Monday, December 21, 2015

Confirmation Bias

I heard a commentator recently describe Americans as living in silos.  They get their news from their favorite source, and it is their favorite source because it tells them something they already believe.  They choose their friends based on how much they agree with them.  They “un-friend” those on social media who disagree with their own world view.  They just live in the silo where everything is peaceful and calm, where there is never conflict or disagreement, but where also there is no longer any growth or learning.  The point of the comment was politics, but these days everything is politicized and the comment can easily be extended to all aspects of life and daily decisions.  This activity of believing what is comfortable and consistent with current beliefs and rejecting or ignoring what is not, is known as confirmation bias.

Here is another example of the kind of information that will be accepted by some and rejected out of hand by others.  NBC reports that the European Food Safety Authority (EFSA) said glyphosate, the active ingredient in Roundup, was unlikely to cause cancer in humans.  Now policymakers in Europe must decide whether to extend the current approval period beyond the end of the year.  This comes while environmental groups have been calling for a ban and some businesses have begun to limit its use.  But the EFSA spokesman says:  "This has been an exhaustive process - a full assessment that has taken into account a wealth of new studies and data…unlikely that this substance is carcinogenic."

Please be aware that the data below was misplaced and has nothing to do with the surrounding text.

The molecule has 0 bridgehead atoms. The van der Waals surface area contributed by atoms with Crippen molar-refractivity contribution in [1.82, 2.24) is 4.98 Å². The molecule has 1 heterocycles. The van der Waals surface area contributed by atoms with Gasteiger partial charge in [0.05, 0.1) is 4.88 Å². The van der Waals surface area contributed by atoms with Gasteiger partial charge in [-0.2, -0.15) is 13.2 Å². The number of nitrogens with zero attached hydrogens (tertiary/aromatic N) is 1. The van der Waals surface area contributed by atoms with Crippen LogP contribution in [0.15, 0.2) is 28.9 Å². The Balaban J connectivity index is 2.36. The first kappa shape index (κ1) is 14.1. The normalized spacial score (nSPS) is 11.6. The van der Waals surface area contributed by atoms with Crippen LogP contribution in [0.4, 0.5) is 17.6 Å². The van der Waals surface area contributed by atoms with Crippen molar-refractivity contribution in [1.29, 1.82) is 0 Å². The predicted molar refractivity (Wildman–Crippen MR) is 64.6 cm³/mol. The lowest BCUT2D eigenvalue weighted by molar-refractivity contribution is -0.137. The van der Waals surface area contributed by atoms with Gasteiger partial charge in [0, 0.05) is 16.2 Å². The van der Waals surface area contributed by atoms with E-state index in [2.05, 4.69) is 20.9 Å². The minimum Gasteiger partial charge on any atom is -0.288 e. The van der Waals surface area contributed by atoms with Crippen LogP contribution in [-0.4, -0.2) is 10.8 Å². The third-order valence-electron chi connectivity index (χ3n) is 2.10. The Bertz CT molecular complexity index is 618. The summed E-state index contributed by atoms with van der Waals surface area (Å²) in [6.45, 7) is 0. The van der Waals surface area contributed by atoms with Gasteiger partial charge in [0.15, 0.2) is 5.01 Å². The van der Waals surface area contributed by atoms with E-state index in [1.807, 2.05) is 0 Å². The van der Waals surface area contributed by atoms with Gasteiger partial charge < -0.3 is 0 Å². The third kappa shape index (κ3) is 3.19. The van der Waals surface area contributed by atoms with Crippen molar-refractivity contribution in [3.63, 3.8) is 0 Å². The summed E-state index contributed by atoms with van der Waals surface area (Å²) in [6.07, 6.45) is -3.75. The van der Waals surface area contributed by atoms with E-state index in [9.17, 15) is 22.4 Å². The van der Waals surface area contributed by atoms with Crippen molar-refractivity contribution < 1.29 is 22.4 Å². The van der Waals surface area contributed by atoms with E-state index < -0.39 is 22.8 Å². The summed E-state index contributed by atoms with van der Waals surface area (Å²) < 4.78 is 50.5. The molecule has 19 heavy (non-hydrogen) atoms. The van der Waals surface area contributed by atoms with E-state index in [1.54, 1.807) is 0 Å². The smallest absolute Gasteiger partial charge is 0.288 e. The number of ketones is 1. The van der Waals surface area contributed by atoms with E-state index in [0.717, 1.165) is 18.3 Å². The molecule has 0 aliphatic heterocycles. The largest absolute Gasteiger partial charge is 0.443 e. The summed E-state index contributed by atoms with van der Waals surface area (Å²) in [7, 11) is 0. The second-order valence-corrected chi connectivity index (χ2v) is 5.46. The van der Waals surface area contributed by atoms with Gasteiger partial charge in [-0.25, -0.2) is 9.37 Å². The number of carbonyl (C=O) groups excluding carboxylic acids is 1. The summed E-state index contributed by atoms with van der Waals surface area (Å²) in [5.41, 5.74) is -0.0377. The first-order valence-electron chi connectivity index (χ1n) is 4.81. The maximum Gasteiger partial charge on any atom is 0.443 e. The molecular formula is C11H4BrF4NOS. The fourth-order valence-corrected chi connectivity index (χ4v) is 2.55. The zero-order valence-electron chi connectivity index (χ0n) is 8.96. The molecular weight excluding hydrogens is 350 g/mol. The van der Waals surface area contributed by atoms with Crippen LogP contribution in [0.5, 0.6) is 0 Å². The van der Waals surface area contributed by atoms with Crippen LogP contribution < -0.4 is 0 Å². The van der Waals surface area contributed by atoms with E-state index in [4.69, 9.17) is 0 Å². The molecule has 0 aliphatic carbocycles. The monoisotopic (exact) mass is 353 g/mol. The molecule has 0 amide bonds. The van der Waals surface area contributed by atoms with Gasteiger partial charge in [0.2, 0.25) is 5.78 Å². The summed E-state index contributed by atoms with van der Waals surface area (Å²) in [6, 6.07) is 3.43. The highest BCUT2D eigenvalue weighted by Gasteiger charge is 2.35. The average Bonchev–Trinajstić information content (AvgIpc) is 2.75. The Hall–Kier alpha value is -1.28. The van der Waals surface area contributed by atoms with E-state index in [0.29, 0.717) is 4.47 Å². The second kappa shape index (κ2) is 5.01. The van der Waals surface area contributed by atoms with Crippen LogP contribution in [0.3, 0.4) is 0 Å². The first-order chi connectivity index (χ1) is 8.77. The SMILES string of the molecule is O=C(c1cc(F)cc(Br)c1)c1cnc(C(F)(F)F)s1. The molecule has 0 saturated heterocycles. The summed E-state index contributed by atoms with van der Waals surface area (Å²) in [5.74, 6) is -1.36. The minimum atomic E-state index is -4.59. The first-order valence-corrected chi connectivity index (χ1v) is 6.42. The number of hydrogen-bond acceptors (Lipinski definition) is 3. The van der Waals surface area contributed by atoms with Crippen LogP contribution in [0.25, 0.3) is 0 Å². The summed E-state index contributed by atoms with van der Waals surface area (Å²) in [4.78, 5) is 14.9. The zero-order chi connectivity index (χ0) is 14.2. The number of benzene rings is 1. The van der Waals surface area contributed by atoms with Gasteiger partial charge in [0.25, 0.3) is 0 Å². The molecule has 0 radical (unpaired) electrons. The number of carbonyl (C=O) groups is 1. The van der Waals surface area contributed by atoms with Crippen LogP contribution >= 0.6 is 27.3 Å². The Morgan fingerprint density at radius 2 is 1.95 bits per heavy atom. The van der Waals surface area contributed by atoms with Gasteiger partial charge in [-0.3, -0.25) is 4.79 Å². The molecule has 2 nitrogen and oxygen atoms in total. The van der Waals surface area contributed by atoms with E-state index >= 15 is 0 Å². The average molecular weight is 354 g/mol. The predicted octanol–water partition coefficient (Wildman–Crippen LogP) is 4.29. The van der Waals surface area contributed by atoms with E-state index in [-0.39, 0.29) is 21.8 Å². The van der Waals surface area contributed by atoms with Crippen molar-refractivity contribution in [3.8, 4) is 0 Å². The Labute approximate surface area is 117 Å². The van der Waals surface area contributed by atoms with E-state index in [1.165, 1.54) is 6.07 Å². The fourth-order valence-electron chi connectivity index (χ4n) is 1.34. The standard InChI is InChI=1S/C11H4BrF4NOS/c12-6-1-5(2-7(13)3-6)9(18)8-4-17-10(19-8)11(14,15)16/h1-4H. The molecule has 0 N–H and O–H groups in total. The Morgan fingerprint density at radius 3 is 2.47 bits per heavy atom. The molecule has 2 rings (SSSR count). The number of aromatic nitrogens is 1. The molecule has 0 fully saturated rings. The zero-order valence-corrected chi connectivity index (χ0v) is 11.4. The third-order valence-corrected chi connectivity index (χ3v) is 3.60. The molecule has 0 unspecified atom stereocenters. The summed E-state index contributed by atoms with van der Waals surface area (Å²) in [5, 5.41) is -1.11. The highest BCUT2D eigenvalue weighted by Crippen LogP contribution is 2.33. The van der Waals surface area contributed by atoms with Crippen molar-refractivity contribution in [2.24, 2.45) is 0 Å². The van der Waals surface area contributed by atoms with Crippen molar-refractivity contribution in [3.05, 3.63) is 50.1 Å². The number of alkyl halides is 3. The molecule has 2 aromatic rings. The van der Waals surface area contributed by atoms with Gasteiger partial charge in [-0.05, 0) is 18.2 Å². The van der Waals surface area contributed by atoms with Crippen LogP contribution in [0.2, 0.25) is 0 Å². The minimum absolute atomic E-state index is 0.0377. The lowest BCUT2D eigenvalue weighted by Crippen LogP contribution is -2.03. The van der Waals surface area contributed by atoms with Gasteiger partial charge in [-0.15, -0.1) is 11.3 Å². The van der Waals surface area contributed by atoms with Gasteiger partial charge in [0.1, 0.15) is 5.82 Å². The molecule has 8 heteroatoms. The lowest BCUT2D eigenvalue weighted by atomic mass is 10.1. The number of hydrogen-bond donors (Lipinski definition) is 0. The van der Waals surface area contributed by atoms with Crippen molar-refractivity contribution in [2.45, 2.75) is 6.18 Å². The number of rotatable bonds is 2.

EFSA scientists worked with experts from EU member states and focused specifically on glyphosate, whereas the study supporting the environmentalists’ objections assessed groups of related chemicals.   Therefore, the findings of toxicity could be related to the other chemicals or some interaction. 

What is interesting in this case is that the EU is typically far less tolerant than the US when it comes to environmental issues, choosing to err on the side of extreme caution, for example their stance on GMOs.  Therefore, for them to make a statement exonerating (in a sense) Roundup is more significant than if it came from another source.  (This information is not inconsistent with my Master Gardener training which does not discourage the use of glyphosate, as long as it is used for the proper purpose according to the label instructions.)

Nevertheless, some groups will dismiss this report out of hand.  The great thing about confirmation bias is that it requires no evidence.  In fact when you disagree, evidence becomes a nuisance.

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